Collaboration and bipartisan support have culminated in hope for the 90 million people in the U.S. who care for a sick family member.
The RAISE (Recognize, Assist, Include, Support and Engage) Family Caregivers Act passed through Congress unanimously in January. It means the Department of Health and Human Services is now under starter’s orders to develop and maintain an integrated national strategy to support family caregivers. A strategy which will bring together federal agencies and representatives from the private and public sectors, including caregivers, healthcare professionals, employers and state and local officials to make recommendations to deliver much-needed help for family caregivers.
It’s a win for the 30 organizations that have been working together to gain cross-Congress support for the bill since it was drafted around four years ago.
Caregiver Action Network (CAN), the nation’s largest consumer-facing non-profit group working with the caregiving community, has been at the forefront of the campaign. John Schall, CAN CEO, talks to Change Together about the importance of the act, what it took to get to this stage, and what more needs to be done.
What does the passing of the RAISE Family Caregivers Act mean for caregivers and the people they look after?
Family caregivers are a vital part of the healthcare team for their loved ones. They are often managing complicated medications, more than half are performing sophisticated medical and nursing tasks that we associate with doctors and nurses, and they face a tremendous toll on their own health because of the stress of the role.
The Act is a big leap forward for family caregivers in the U.S. It is the first time the Federal Government has said it will look at what support is in place for family caregivers and what they will need in the years ahead. That kind of systematic look is exactly what we need. Right now, there are policies that affect caregivers but there is no unified strategy.
Who was involved in bringing the RAISE Family Caregivers Act to pass?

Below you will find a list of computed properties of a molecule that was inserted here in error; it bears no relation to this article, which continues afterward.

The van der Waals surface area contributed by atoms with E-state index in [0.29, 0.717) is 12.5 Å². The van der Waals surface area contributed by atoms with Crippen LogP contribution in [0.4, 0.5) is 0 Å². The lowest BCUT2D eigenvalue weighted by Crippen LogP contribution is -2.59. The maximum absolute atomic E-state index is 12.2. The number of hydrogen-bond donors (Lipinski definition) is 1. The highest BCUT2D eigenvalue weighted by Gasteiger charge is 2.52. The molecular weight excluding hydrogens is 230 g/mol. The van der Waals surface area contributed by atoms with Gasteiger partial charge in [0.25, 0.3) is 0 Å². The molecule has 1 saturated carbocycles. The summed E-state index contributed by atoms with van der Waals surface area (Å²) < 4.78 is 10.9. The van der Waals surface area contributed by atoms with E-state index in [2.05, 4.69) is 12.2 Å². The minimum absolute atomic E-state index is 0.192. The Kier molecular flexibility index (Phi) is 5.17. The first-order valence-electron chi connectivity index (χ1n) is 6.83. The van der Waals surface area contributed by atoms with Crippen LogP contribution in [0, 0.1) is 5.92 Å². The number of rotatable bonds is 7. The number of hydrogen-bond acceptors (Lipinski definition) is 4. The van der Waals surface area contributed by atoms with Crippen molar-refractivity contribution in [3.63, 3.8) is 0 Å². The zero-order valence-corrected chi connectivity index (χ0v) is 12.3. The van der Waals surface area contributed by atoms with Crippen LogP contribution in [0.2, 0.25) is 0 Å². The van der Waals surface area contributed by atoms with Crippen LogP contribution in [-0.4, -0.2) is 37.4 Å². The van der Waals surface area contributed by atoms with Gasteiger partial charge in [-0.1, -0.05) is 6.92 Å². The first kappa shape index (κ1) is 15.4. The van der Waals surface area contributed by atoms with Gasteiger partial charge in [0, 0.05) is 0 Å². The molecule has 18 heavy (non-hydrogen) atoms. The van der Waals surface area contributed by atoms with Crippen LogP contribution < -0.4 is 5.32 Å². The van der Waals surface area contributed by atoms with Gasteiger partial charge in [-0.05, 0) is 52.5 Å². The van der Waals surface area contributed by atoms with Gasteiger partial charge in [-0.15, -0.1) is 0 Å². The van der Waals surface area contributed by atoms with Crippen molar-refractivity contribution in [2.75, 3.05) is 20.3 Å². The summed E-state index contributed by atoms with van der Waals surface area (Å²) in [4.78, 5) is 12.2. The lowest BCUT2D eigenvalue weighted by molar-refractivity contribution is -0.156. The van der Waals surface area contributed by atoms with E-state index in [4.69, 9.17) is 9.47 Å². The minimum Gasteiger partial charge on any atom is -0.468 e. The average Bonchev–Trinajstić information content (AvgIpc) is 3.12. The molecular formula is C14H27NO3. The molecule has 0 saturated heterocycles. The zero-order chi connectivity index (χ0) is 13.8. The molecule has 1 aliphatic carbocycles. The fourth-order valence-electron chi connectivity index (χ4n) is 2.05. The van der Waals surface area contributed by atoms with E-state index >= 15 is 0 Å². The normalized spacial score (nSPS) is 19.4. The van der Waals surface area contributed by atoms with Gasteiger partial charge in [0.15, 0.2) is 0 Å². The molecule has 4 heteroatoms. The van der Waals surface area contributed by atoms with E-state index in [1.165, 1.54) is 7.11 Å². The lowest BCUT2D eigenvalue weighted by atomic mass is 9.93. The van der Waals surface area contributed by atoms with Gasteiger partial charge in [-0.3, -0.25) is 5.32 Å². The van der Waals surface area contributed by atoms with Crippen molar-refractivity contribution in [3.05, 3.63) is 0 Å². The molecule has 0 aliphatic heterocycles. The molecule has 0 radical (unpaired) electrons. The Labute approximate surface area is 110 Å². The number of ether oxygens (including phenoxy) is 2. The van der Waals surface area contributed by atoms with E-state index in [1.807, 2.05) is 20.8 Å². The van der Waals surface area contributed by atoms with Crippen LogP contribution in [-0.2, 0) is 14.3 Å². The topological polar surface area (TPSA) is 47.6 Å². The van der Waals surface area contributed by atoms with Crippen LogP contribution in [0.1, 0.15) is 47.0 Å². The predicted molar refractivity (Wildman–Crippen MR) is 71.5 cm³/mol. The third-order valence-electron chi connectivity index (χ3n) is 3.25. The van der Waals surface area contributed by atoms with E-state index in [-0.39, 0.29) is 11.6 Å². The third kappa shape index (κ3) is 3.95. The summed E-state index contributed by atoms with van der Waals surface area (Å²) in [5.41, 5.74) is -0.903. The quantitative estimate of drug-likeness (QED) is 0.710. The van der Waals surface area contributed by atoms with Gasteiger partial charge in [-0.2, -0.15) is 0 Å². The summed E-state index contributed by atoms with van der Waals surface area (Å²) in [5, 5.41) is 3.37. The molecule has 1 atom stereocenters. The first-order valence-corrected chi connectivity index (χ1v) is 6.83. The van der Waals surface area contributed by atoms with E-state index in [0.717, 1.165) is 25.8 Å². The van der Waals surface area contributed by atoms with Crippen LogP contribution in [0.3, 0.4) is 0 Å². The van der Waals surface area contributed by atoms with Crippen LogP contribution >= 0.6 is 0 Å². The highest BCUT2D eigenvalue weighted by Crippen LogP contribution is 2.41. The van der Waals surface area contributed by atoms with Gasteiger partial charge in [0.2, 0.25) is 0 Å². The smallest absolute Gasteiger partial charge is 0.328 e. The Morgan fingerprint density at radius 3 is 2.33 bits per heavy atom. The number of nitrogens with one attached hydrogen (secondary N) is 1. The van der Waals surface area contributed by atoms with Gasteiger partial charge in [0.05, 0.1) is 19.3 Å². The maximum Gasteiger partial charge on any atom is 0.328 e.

It has been a group effort led by AARP and with the involvement of 30 different organizations concerned with family caregivers. It is because of that strong collaboration that we were able to get enough attention from members of Congress.
It was very important that from the beginning that it was a bipartisan effort. Not many bills are getting passed in such a divided Congress but we had support from Republicans and Democrats. It has taken a lot of people and a lot of time, but it has finally come to fruition. It was unanimously passed which seldom happens any more.
What is your hope for the National Family Caregiving Strategy?
The strategy has the potential to be hugely beneficial. We are facing a caregiving cliff and this strategy needs to recognize that things are changing in the landscape of family caregiving.
Our own surveys have found that in 70% of cases, it’s the family caregivers who manage medications – rather than the patients themselves – and the more serious the condition the more likely that it’s the family caregiver who manages the medications. They are also performing sophisticated medical and nursing tasks, such as wound care and infusion therapy. Not only do we need to enable them to do this important work, but we need to put support in place to protect their own health. Family caregivers are more likely to suffer stroke, depression, high blood pressure or diabetes than non-family caregivers. There are a whole number of very important issues that the strategy needs to address.
What role will the Family Caregiving Advisory Council play in rolling out the strategy?
The Department of Human and Health Services will appoint a council of up to 15 people to represent stakeholders, including family caregivers. This advisory council will meet every few months and have responsibility for putting the strategy together. CAN would love to be part of the advisory council and has reached out to the department to indicate that.
It’s really important that this process isn’t just the government, but that it involves the outside stakeholders who are living the challenges that family caregivers face every day.